Uphaar case: Gopal Ansal gets jail, brother spared

This June 13, 1997 photo shows an injured man being rescued from Uphaar theatre in New Delhi. The fire that engulfed that theatre killed 59 persons.
Krishnadas Rajagopal 09 February 2017 12:08 IST
Updated: 10 February 2017 02:28 IST

The Supreme Court, in a majority judgment of 2:1, on Thursday decided to send real estate baron Gopal Ansal back to jail for negligence leading to the deaths of 59 people in the 1997 Uphaar Cinema fire tragedy case, while sparing his elder brother Sushil from serving time behind bars due to his advanced age.

Majority decision

The majority decision by Justices Ranjan Gogoi and Kurian Joseph on the three-judge Bench came on separate review petitions filed by the CBI and the Association of Victims of Uphaar Tragedy against a 2015 judgment of the Supreme Court which had allowed the Ansals to walk free after directing them to pay a total compensation of ₹60 crore. The then Bench led by Justice Anil Dave had found nothing “fruitful” in sending the duo to jail.

The third judge on the Bench, Justice A.K. Goel, dissented in favour of the 2015 judgment and dismissed the need for a review of the earlier verdict.


Both Justices Kurian and Goel were part of the earlier Bench led by Justice Dave, who is now retired.

1-year sentence

Gopal Ansal has been sentenced to a year’s imprisonment. He had already spent four months and 20 days in prison earlier. This period would be set off from his term and he would have to serve the rest of the prison sentence. He has been given four weeks to surrender. The court took into consideration that Sushil has already served over five months in jail and granted remission.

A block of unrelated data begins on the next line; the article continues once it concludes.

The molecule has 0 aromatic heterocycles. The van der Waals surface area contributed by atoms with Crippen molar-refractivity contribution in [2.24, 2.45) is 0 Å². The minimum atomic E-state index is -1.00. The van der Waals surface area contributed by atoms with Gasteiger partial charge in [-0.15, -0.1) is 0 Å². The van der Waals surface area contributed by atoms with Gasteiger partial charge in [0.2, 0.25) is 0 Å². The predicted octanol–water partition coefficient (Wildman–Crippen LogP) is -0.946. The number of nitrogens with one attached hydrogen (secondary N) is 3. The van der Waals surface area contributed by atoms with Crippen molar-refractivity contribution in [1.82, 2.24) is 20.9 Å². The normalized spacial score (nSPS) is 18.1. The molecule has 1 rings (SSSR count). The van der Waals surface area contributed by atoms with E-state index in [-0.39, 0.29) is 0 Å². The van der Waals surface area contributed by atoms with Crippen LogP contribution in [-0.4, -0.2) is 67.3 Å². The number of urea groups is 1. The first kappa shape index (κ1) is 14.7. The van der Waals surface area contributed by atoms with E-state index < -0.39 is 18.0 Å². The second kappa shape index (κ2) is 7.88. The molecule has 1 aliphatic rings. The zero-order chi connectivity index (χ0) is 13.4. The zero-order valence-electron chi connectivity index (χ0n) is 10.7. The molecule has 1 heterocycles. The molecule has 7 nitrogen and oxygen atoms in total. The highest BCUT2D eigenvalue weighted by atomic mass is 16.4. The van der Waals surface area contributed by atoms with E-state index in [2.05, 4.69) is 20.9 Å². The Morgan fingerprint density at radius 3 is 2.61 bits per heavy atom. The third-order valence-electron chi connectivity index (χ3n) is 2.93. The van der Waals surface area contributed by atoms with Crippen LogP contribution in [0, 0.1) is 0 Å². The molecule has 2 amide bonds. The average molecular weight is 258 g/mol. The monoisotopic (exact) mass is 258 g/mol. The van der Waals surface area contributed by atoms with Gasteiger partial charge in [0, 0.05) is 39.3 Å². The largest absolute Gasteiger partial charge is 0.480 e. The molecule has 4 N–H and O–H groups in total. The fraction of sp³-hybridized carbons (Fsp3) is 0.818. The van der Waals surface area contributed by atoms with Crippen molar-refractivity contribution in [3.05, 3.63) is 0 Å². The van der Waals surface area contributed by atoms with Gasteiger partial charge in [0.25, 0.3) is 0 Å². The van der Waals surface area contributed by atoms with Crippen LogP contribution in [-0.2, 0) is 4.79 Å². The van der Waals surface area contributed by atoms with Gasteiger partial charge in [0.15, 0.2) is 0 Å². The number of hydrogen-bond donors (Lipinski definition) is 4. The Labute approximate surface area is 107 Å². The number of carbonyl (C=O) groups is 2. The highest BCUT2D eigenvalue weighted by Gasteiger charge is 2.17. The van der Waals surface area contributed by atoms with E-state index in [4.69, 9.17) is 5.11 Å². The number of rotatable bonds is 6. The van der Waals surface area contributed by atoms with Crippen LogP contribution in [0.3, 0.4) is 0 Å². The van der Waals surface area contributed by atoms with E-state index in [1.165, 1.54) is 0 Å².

The court found that for a man of his age — Sushil is in his late 70s — and physical ailments, the punishment would suffice.

The court also upheld its earlier judgment directing the Ansals to pay a total compensation of ₹60 crore, saying it was not excessive.

Death trap

The theatre at the Green Park area here became a death trap in 1997 during the screening of blockbuster movie Border. Smoke from a fire inside the theatre asphyxiated cine-goers as extra seats blocked exit routes.

A 100 more were injured in the ensuing stampede inside the blacked-out theatre.

The decision by Justice Dave’s Bench came after the case was repeatedly adjourned for over a period of 17 months in the Supreme Court itself.

Roller coaster ride

The case has had a roller coaster ride during the past two decades.

In the Supreme Court, in 2014, a two-judge Bench had confirmed that the Ansals were guilty of negligence and were “only interested in making money,” but had disagreed on how much time the duo should spend in prison for their crime.

While Justice (as he was then) T.S. Thakur had agreed with the Delhi High Court that they should undergo a year behind bars, Justice (retired) Gyan Sudha Misra had imposed a fine of ₹ 100 crore on the Ansals to build a trauma care centre.